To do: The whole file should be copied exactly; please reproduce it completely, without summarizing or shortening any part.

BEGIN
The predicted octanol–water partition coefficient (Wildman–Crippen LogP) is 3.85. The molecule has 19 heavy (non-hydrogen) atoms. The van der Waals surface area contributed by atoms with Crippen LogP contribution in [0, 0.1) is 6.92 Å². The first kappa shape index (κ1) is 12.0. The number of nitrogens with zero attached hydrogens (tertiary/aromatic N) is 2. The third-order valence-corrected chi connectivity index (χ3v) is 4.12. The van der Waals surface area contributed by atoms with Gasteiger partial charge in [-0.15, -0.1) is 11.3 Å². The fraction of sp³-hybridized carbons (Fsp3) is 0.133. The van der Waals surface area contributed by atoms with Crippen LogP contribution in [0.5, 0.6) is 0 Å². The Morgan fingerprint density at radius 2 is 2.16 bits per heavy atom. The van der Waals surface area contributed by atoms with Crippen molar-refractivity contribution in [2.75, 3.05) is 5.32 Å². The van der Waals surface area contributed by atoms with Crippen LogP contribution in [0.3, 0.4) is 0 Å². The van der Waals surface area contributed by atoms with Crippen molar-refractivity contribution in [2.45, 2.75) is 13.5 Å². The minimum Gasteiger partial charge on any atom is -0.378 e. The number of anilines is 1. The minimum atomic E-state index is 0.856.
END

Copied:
The predicted octanol–water partition coefficient (Wildman–Crippen LogP) is 3.85. The molecule has 19 heavy (non-hydrogen) atoms. The van der Waals surface area contributed by atoms with Crippen LogP contribution in [0, 0.1) is 6.92 Å². The first kappa shape index (κ1) is 12.0. The number of nitrogens with zero attached hydrogens (tertiary/aromatic N) is 2. The third-order valence-corrected chi connectivity index (χ3v) is 4.12. The van der Waals surface area contributed by atoms with Gasteiger partial charge in [-0.15, -0.1) is 11.3 Å². The fraction of sp³-hybridized carbons (Fsp3) is 0.133. The van der Waals surface area contributed by atoms with Crippen LogP contribution in [0.5, 0.6) is 0 Å². The Morgan fingerprint density at radius 2 is 2.16 bits per heavy atom. The van der Waals surface area contributed by atoms with Crippen molar-refractivity contribution in [2.75, 3.05) is 5.32 Å². The van der Waals surface area contributed by atoms with Crippen LogP contribution in [0.3, 0.4) is 0 Å². The van der Waals surface area contributed by atoms with Crippen molar-refractivity contribution in [2.45, 2.75) is 13.5 Å². The minimum Gasteiger partial charge on any atom is -0.378 e. The number of anilines is 1. The minimum atomic E-state index is 0.856.